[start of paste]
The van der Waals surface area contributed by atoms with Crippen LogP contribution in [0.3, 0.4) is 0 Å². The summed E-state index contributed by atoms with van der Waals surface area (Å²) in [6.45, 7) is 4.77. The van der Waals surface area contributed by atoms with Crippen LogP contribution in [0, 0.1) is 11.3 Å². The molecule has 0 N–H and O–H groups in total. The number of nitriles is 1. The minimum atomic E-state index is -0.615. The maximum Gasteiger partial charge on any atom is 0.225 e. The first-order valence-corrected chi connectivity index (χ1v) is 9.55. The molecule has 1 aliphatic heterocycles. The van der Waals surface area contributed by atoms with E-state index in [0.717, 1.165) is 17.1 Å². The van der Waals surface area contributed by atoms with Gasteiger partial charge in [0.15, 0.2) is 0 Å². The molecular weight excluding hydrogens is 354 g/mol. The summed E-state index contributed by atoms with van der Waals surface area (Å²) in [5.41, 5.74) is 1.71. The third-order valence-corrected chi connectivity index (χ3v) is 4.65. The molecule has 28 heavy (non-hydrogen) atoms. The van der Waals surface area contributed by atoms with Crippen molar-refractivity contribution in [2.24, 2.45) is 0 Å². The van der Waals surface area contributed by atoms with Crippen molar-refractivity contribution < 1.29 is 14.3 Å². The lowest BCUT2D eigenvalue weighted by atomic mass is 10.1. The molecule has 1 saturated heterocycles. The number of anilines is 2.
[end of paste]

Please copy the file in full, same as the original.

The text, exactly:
The van der Waals surface area contributed by atoms with Crippen LogP contribution in [0.3, 0.4) is 0 Å². The summed E-state index contributed by atoms with van der Waals surface area (Å²) in [6.45, 7) is 4.77. The van der Waals surface area contributed by atoms with Crippen LogP contribution in [0, 0.1) is 11.3 Å². The molecule has 0 N–H and O–H groups in total. The number of nitriles is 1. The minimum atomic E-state index is -0.615. The maximum Gasteiger partial charge on any atom is 0.225 e. The first-order valence-corrected chi connectivity index (χ1v) is 9.55. The molecule has 1 aliphatic heterocycles. The van der Waals surface area contributed by atoms with E-state index in [0.717, 1.165) is 17.1 Å². The van der Waals surface area contributed by atoms with Gasteiger partial charge in [0.15, 0.2) is 0 Å². The molecular weight excluding hydrogens is 354 g/mol. The summed E-state index contributed by atoms with van der Waals surface area (Å²) in [5.41, 5.74) is 1.71. The third-order valence-corrected chi connectivity index (χ3v) is 4.65. The molecule has 28 heavy (non-hydrogen) atoms. The van der Waals surface area contributed by atoms with Crippen molar-refractivity contribution in [2.24, 2.45) is 0 Å². The van der Waals surface area contributed by atoms with Crippen molar-refractivity contribution < 1.29 is 14.3 Å². The lowest BCUT2D eigenvalue weighted by atomic mass is 10.1. The molecule has 1 saturated heterocycles. The number of anilines is 2.